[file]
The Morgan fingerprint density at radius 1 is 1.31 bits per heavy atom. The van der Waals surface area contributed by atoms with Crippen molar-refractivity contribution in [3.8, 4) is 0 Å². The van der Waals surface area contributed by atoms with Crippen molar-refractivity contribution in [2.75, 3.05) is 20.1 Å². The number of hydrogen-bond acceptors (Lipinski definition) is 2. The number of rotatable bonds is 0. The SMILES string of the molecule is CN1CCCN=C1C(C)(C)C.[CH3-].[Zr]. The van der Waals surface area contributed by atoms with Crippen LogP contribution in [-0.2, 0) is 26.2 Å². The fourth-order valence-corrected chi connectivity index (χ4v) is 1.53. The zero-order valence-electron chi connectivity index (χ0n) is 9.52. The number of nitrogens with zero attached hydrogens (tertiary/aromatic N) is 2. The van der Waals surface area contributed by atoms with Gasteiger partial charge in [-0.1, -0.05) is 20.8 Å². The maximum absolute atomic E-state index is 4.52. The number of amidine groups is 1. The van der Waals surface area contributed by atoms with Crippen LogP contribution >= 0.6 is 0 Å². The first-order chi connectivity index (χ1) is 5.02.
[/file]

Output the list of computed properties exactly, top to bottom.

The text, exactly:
The Morgan fingerprint density at radius 1 is 1.31 bits per heavy atom. The van der Waals surface area contributed by atoms with Crippen molar-refractivity contribution in [3.8, 4) is 0 Å². The van der Waals surface area contributed by atoms with Crippen molar-refractivity contribution in [2.75, 3.05) is 20.1 Å². The number of hydrogen-bond acceptors (Lipinski definition) is 2. The number of rotatable bonds is 0. The SMILES string of the molecule is CN1CCCN=C1C(C)(C)C.[CH3-].[Zr]. The van der Waals surface area contributed by atoms with Crippen LogP contribution in [-0.2, 0) is 26.2 Å². The fourth-order valence-corrected chi connectivity index (χ4v) is 1.53. The zero-order valence-electron chi connectivity index (χ0n) is 9.52. The number of nitrogens with zero attached hydrogens (tertiary/aromatic N) is 2. The van der Waals surface area contributed by atoms with Gasteiger partial charge in [-0.1, -0.05) is 20.8 Å². The maximum absolute atomic E-state index is 4.52. The number of amidine groups is 1. The van der Waals surface area contributed by atoms with Crippen LogP contribution >= 0.6 is 0 Å². The first-order chi connectivity index (χ1) is 5.02.